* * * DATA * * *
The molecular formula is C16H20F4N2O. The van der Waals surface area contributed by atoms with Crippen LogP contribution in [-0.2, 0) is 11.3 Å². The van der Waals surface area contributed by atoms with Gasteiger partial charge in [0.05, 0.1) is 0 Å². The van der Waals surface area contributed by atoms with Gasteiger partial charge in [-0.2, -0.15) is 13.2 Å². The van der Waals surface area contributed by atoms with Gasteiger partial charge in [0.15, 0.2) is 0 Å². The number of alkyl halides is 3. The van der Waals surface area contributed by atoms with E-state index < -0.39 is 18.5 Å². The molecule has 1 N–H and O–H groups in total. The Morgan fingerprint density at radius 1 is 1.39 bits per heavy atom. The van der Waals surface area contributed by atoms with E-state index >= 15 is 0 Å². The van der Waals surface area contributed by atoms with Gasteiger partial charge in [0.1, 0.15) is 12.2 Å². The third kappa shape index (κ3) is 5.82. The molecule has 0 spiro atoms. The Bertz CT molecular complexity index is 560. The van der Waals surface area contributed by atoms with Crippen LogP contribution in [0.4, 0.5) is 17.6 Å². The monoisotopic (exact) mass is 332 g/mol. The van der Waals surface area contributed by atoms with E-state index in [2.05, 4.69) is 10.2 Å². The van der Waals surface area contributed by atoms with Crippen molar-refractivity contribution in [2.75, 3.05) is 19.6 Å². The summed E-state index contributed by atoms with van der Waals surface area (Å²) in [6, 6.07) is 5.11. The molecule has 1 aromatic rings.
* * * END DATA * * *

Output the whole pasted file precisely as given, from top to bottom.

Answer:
The molecular formula is C16H20F4N2O. The van der Waals surface area contributed by atoms with Crippen LogP contribution in [-0.2, 0) is 11.3 Å². The van der Waals surface area contributed by atoms with Gasteiger partial charge in [0.05, 0.1) is 0 Å². The van der Waals surface area contributed by atoms with Gasteiger partial charge in [-0.2, -0.15) is 13.2 Å². The van der Waals surface area contributed by atoms with Gasteiger partial charge in [0.15, 0.2) is 0 Å². The number of alkyl halides is 3. The van der Waals surface area contributed by atoms with E-state index < -0.39 is 18.5 Å². The molecule has 1 N–H and O–H groups in total. The Morgan fingerprint density at radius 1 is 1.39 bits per heavy atom. The van der Waals surface area contributed by atoms with E-state index >= 15 is 0 Å². The van der Waals surface area contributed by atoms with Gasteiger partial charge in [0.1, 0.15) is 12.2 Å². The third kappa shape index (κ3) is 5.82. The molecule has 0 spiro atoms. The Bertz CT molecular complexity index is 560. The van der Waals surface area contributed by atoms with Crippen LogP contribution in [0.4, 0.5) is 17.6 Å². The monoisotopic (exact) mass is 332 g/mol. The van der Waals surface area contributed by atoms with E-state index in [2.05, 4.69) is 10.2 Å². The van der Waals surface area contributed by atoms with Crippen molar-refractivity contribution in [2.75, 3.05) is 19.6 Å². The summed E-state index contributed by atoms with van der Waals surface area (Å²) in [6, 6.07) is 5.11. The molecule has 1 aromatic rings.